During the summer months, some librarians and library workers experience a lull or even an entire “break” (I use the word loosely, fellow school librarians); however, many teen services librarians are in the middle of a whirlwind of programming. It would be appropriate to save the summer reading wrap-up for the end of the summer, but this is a great time to check-in with programs and other services. If you work with teens during the summer months, how do you maintain your enthusiasm for programming? How have teens responded to non-summer reading programs and events? Please share tales of your own programs – successes and failures, highlights and lowlights – in the comments below!

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A brief look at ‘grams of interest to engage teens and librarians navigating this social media platform.

My school celebrates the conclusion of another school year with graduation tomorrow (by the time this is posted, it will be “last Friday”!). We have been celebrating our teens all week with awards, farewells, yearbooks, and more. Since I am in the celebratory mood, I thought it would be appropriate to close the academic calendar with a celebration of teen contribution to their libraries. We know that teens contribute in a myriad ways, but one of my personal favorites is with artwork and crafts. Nothing livens up a school library or teen section of the public library more than art created by the very teens we serve.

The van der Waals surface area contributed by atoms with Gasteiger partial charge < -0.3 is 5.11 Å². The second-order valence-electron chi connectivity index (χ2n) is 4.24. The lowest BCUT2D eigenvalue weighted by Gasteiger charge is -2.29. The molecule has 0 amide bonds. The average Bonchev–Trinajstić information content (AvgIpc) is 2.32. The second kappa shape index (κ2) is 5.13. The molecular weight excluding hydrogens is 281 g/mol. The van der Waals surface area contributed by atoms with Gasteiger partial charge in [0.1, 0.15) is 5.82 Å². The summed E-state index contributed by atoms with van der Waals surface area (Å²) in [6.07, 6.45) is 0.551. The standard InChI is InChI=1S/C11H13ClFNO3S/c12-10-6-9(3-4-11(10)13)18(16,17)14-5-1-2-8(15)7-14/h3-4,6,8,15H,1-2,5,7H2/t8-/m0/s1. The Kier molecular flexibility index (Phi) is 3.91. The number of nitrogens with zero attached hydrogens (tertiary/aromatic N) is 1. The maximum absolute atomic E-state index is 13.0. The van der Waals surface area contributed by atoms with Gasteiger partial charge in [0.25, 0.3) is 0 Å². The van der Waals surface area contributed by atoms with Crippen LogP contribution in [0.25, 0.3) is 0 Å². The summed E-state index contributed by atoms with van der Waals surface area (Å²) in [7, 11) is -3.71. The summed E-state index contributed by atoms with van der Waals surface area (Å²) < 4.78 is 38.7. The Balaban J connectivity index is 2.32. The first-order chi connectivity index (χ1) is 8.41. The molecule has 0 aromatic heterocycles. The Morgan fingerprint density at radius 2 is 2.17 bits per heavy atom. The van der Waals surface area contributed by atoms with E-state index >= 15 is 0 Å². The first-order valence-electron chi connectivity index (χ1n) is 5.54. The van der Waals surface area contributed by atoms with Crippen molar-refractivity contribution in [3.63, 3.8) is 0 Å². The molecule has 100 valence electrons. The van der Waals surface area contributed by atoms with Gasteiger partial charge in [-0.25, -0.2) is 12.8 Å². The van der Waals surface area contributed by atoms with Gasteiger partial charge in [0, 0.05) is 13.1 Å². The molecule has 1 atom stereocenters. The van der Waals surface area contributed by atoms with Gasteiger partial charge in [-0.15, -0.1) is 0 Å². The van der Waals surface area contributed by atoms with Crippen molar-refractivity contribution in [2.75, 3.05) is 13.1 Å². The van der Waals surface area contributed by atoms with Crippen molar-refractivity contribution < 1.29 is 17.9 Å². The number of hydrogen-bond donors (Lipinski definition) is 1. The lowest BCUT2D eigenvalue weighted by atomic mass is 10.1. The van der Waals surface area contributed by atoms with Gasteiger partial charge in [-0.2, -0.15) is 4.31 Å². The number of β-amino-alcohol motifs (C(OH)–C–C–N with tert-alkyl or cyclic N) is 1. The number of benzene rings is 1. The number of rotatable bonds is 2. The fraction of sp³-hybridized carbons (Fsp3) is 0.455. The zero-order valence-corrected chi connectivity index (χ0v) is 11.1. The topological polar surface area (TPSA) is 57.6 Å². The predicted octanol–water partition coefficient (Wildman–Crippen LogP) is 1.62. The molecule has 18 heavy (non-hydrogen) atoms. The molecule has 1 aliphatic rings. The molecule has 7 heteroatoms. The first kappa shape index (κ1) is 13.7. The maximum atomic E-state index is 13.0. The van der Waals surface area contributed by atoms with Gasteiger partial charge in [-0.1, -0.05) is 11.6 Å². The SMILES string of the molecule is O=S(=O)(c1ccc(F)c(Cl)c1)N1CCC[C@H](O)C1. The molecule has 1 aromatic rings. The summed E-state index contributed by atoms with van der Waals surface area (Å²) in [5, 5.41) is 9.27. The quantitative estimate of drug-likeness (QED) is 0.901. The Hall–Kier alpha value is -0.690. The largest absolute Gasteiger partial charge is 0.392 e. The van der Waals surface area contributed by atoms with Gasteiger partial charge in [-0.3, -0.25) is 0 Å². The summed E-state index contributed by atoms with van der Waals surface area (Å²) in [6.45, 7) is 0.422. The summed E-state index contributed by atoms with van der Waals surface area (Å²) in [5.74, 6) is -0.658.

How is teen art incorporated into your space? Is it commissioned through official programs and their participants, or is it a casual collection of work given by various teens? If you are looking for new ways to incorporate teen art into your space, look at the ‘grams below for ideas and inspiration. If you have a fun and creative way to get teens (and their art!) into the library, please share in the comments!

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When my supervisor set me the task of planning and developing a makerspace for our library, panic set in immediately. I am a school librarian at a relatively well-known independent school in New England. While my school has successfully turned out students with the ability to think and create creatively and critically for decades, it is sometimes slow to adopt major innovations. And why should it? Why mess with a formula that works? Myself and my fellow librarians know the formula provides a sound foundation for our students’ learning; however, we think it is time to replace the roof and the windows (so to speak).